What if you could rent movies to watch at home, and not have to go to the store to pick out the DVD? Or even go to the mailbox to get the DVD that was sent to you by NetFlix or Blockbuster? What if there was no disc at all? What if you didn’t have to choose between HD DVD and Blu-ray for high definition movies?
If you’re like me, you’d probably view all this as a good thing. (I don’t want to spend $300 to $500 to get a new DVD player just so I can get high definition movies.) A lot of companies are betting that you’d agree. Enough U.S. homes now get broadband service and hard disk storage capacity is insanely inexpensive, making movie rental delivery over the Internet a practical idea. Even if you have to wait overnight for a high definition movie to download, it’s faster than mail and easier than driving to the video store. It’s sort of like using TiVo to record a show to watch later.
Apple’s iTunes and Amazon’s Unbox already let you purchase or rent movies and download them. The news is that other well-known companies are also looking into this distribution mode. In a conference call with analysts last month, the CEO of the movie studio Lionsgate mentioned that the company had reached digital distribution deals with Apple, Amazon, Best Buy, and Blockbuster, among others.
Now, Best Buy and Blockbuster have not publicly announced plans for movie download services, but it makes a tremendous amount of sense. Whether you’re selling or renting, digital distribution elminates the cost and hassle of maintaining and distributing physical discs. And from a rental perspective, it makes the problem of lost or damaged discs just go away. And it makes the question of HD DVD or Blu-ray format unimportant.
The remaining problem is making it as easy to watch a movied downloaded from the Internet as it is to watch a show you’ve recorded on your TiVo or digital video recorder. (Amazon has made some limited steps in this direction with Unbox and TiVo.) I expect that we’ll soon see a generation of video recorders that are programmed to make movie purchase or rentals as easy to select as it is now to schedule a show for recording. Maybe even easier. The first company to solve this is likely to have a competitive advantage similar to that enjoyed by TiVo when it first came out. It’s not a question of whether this will happen, but when.
Hitachi announced yesterday that they will drop their rear projection product line, so that they can focus more on their flat panel HDTV business. The company will offer 10 plasma models and four 1080p LCD models. The LCDs will come in 42″ and 47″ sizes, while the plasma models will range from 42″ to 60″ sizes.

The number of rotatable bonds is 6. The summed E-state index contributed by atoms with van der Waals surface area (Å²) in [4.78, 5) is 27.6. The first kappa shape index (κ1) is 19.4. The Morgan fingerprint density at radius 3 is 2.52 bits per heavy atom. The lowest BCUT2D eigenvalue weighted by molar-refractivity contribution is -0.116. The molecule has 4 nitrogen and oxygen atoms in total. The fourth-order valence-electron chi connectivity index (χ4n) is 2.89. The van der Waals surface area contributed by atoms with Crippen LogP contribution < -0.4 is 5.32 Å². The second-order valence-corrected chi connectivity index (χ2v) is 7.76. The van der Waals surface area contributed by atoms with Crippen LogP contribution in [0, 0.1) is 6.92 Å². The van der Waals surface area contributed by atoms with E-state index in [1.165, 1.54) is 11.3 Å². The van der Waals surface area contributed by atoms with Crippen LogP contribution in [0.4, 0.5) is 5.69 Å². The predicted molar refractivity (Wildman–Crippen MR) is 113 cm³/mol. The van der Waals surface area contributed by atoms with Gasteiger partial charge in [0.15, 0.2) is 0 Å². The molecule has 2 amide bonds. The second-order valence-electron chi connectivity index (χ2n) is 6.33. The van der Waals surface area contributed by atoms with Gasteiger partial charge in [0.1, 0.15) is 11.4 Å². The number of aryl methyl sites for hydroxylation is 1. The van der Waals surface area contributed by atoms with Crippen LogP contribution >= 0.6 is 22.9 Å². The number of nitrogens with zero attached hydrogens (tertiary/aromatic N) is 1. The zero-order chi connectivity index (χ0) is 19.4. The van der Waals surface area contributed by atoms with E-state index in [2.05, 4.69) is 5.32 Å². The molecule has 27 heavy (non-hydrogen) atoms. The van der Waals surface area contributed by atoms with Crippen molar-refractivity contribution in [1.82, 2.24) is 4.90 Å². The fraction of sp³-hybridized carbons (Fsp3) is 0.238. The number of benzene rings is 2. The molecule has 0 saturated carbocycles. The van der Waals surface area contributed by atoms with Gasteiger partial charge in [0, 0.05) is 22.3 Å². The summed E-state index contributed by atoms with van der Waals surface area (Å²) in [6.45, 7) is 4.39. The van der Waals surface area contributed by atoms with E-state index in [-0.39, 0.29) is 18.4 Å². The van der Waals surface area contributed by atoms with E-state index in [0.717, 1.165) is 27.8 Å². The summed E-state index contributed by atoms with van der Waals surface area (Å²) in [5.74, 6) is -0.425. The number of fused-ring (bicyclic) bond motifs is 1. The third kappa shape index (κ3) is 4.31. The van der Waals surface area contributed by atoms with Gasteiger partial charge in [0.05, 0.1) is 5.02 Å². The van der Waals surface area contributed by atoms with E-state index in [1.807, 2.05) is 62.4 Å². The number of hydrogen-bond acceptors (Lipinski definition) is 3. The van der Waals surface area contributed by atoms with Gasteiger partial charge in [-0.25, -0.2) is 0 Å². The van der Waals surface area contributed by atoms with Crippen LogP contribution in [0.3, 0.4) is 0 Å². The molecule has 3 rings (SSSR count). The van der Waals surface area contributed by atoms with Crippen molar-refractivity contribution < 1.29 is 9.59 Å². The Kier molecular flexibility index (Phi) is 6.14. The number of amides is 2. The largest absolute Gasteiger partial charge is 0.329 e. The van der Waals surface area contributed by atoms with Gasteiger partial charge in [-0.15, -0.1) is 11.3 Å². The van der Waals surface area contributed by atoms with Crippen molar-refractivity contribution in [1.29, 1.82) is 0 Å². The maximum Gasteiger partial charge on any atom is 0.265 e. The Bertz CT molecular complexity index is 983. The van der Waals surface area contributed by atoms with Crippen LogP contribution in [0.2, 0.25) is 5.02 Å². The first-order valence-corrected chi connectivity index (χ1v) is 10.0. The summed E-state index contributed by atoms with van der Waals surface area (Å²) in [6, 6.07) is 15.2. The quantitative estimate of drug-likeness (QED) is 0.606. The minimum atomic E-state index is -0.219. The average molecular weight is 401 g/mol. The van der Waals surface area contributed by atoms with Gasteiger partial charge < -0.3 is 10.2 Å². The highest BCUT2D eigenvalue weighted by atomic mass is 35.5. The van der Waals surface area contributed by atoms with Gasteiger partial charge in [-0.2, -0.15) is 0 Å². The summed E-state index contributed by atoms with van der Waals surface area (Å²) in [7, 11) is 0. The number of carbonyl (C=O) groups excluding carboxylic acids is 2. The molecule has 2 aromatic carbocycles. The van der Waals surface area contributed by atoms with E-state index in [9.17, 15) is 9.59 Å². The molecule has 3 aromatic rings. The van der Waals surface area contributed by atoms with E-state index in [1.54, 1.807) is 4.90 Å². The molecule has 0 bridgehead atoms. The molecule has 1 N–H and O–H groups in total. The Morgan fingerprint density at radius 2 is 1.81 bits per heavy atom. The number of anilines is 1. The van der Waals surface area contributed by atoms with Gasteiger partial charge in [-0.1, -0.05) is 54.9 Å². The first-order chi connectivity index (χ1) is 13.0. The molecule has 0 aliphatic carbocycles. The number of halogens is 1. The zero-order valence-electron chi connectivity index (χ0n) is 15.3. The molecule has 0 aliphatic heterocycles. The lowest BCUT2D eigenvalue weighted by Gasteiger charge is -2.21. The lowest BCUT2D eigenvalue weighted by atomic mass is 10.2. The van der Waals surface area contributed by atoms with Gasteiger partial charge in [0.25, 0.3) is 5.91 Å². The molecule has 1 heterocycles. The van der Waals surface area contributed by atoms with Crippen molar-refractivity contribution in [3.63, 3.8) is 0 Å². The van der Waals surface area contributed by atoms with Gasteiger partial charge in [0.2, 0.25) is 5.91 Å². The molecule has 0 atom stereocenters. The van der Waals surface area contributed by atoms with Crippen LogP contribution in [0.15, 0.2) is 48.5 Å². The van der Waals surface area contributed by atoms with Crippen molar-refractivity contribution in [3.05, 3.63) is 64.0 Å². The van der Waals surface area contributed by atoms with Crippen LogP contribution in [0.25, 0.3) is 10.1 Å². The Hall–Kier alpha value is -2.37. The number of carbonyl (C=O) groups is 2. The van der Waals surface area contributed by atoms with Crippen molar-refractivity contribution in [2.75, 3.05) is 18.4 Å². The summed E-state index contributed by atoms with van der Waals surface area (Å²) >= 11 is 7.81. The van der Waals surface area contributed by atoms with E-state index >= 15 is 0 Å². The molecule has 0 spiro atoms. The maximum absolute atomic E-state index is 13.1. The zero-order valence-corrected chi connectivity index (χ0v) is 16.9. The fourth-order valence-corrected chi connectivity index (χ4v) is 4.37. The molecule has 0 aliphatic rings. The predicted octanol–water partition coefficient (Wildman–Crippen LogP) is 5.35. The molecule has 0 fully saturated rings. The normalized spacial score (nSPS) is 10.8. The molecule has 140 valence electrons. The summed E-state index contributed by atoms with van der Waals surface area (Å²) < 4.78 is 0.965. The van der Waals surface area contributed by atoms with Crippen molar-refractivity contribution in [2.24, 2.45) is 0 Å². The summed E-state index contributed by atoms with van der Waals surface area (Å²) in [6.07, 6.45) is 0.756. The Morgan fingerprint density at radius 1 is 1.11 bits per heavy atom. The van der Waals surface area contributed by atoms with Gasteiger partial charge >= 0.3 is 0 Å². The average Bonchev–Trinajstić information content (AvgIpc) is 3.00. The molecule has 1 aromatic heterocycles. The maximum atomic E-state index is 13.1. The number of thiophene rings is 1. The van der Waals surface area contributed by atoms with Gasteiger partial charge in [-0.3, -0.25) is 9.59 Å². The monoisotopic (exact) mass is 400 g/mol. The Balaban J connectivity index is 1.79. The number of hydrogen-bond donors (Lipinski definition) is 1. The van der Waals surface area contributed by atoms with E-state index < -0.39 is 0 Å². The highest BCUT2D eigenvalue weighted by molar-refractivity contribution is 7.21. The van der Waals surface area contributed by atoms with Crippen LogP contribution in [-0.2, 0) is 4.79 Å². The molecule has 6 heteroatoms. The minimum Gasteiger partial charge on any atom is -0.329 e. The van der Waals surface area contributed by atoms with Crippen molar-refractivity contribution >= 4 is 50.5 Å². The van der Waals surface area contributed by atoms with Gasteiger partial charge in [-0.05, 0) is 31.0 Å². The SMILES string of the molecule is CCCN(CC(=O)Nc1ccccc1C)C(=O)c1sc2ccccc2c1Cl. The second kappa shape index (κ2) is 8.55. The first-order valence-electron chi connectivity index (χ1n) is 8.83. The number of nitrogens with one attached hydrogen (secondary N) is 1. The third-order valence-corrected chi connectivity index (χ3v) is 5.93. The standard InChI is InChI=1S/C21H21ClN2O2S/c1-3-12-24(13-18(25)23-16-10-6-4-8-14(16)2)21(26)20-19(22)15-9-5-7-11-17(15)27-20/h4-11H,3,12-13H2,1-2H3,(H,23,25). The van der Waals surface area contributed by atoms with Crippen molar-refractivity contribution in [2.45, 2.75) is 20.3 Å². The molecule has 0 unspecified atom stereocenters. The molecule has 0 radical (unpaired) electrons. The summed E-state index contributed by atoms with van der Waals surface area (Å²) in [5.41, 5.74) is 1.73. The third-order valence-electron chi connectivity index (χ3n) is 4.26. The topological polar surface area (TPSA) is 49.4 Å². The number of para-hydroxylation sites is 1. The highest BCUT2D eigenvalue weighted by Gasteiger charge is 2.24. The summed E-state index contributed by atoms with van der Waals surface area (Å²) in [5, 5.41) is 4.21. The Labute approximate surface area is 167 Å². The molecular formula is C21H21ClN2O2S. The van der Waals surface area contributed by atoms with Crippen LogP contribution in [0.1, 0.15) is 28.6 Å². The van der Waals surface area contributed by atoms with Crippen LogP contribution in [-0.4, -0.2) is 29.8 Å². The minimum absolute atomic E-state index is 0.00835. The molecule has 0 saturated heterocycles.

The company also announced their new 60″ P60X901 ($7,999 list) and 50″ P50X901 ($4,299 list) 1080i plasma displays that are scheduled to ship in August, and sell through specialty A/V dealers.
Hitachi is not one of the major players in the HDTV market, but they have backed all three approaches — rear projection, plasma, and LCD — for many years. Given the weaker performance of rear projection, it makes some sense that the company would focus its efforts. The flat panel segment is extremely competitive, however, and this conservative strategy may not be successful in the long run. We’re already seeing signs of consolidation in the flat panel manufacturing business, and it is increasingly difficult to get distribution and shelf space for all the brands that are on the market. Companies at Hitachi’s level will have to be nimble and creative to survive the pressure applied by the larger and smaller companies.
Which display technology is best for your needs? Find out in Professor Poor’s Guide to Buying HDTV, now available in paperback from Amazon or other fine booksellers.
According to a press release from the Consumer Electronics Association (CEA), 30% of U.S. households have one or more HDTVs. The group also expects that this will increase to 36% as they forecast that 16 million new HDTVs will be bought in 2007. And more than one third of households with HDTVs have at least two.
Still, the CEA reports that more than half of the households that have HDTVs do not receive HDTV content. According to their survey, main reasons are that HDTV programming is too expensive, or the owners just aren’t interested in it.
Of those receiving HDTV content, two thirds get it through a cable company. 27% have satellite service, and just 8% get it for free over the air. An interesting development is that 3% get it over fiber optic (presumably from a telephone company such as Verizon) and 3% from the Internet. (Yes, these add up to more than 100%, because some households have multiple sources.)
It’s clear from these numbers that we’re well beyond the early adopter segment of the market, though we’re still short of the fat middle part of the market. It will take further price decreases before the average consumer will be willing to get rid of their old CRT picture tube — that is still working fine — and make the switch to a digital TV.
I continue to be a believer in rear projection HDTV, as I think it offers the best value in large screen technology for the average home installation. And these HDTVs can produce some of the best images you’ll see from any technology. A lot of people dismiss rear projection out of hand, but it’s still a significant portion of the market. According to figures from Pacific Media Associates at the Projection Summit 2007 in Anaheim last week, rear projection accounted for 17% of the 25.6 million displays sold worldwide in 2006 that were capable of displaying an image 40″ or larger. (If you take out the front projectors from this calculation, the share jumps to more than 21%.)